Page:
Magic Wormhole Invites

Magic Wormhole

magic wormhole is a server and a client which together use Password Authenticated Key Exchange (PAKE) to use a short code to establish a secure channel between two computers. These codes are one-time use and an attacker gets at most one “guess”, thus allowing low-entropy codes to be used.

Invites and Joins

Inside Tahoe-LAFS we are using a channel created using magic wormhole to exchange configuration and the secret fURL of the Introducer with new clients. In the future, we would like to make the Magic Folder (Magic Folder HOWTO) invites and joins work this way as well.

This is a two-part process. Alice runs a grid and wishes to have her friend Bob use it as a client. She runs tahoe invite bob which will print out a short “wormhole code” like 2-unicorn-quiver. You may also include some options for total, happy and needed shares if you like.

Alice then transmits this one-time secret code to Bob. Alice must keep her command running until Bob has done his step as it is waiting until a secure channel is established before sending the data.

Bob then runs tahoe create-client --join <secret code> with any other options he likes. This will “use up” the code establishing a secure session with Alice’s computer. If an attacker tries to guess the code, they get only once chance to do so (and then Bob’s side will fail). Once Bob’s computer has connected to Alice’s computer, the two computers performs the protocol described below, resulting in some JSON with the Introducer fURL, nickname and any other options being sent to Bob’s computer. The tahoe create-client command then uses these options to set up Bob’s client.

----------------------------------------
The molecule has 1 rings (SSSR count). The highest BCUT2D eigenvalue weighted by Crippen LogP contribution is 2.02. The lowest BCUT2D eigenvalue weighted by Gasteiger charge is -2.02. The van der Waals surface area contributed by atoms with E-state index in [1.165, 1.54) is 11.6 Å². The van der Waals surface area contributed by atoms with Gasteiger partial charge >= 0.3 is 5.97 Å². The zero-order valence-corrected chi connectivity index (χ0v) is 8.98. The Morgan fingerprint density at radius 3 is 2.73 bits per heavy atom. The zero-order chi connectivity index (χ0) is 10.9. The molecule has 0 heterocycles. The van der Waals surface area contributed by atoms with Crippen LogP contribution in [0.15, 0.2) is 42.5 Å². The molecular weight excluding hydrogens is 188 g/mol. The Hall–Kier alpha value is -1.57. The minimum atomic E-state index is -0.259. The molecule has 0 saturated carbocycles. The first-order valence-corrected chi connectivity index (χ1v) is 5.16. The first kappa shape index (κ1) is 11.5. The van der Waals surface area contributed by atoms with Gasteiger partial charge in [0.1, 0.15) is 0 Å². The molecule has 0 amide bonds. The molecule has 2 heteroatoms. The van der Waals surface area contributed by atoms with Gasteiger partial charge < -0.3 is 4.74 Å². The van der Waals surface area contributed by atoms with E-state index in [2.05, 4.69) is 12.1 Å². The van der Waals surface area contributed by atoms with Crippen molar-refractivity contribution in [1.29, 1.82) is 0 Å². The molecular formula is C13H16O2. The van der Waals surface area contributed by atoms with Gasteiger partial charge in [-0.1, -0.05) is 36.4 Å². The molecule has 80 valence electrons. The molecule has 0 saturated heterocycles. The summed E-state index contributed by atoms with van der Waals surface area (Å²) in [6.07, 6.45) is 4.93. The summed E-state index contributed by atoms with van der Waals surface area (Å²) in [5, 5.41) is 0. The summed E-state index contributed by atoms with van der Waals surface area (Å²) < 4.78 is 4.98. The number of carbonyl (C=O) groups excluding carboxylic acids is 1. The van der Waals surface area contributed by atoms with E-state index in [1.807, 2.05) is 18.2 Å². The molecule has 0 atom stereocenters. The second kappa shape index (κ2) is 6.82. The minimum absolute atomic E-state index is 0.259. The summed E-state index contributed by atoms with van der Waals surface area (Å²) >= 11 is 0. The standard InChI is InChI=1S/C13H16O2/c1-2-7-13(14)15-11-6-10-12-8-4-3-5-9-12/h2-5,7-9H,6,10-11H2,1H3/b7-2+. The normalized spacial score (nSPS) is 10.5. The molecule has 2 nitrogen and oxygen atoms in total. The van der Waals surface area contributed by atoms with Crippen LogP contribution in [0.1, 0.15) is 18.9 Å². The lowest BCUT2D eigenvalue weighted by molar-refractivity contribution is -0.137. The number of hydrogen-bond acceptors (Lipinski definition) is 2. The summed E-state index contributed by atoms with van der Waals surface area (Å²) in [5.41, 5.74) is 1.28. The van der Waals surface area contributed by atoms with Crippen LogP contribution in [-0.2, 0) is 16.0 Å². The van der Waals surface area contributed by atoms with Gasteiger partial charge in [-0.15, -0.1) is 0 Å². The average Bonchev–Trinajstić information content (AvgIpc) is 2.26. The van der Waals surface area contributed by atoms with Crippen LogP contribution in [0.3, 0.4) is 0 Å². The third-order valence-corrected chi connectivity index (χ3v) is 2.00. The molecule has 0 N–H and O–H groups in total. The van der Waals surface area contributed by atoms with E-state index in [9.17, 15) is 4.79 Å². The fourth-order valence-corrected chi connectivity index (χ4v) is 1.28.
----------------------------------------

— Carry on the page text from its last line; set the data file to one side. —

Tahoe-LAFS Secret Exchange

The protocol that the Alice (the one doing the invite) and Bob (the one being invited) sides perform once a magic wormhole secure channel has been established goes as follows:

Alice and Bob both immediately send an “abilities” message as JSON. For Alice this is {"abilities": {"server-v1": {}}}. For Bob, this is {"abilities": {"client-v1": {}}}.

After receiving the message from the other side and confirming the expected protocol, Alice transmits the configuration JSON:

    "needed": 3,
    "total": 10,
    "happy": 7,
    "nickname": "bob",
    "introducer": "pb://"

Both sides then disconnect.

As you can see, there is room for future revisions of the protocol but as of yet none have been sketched out.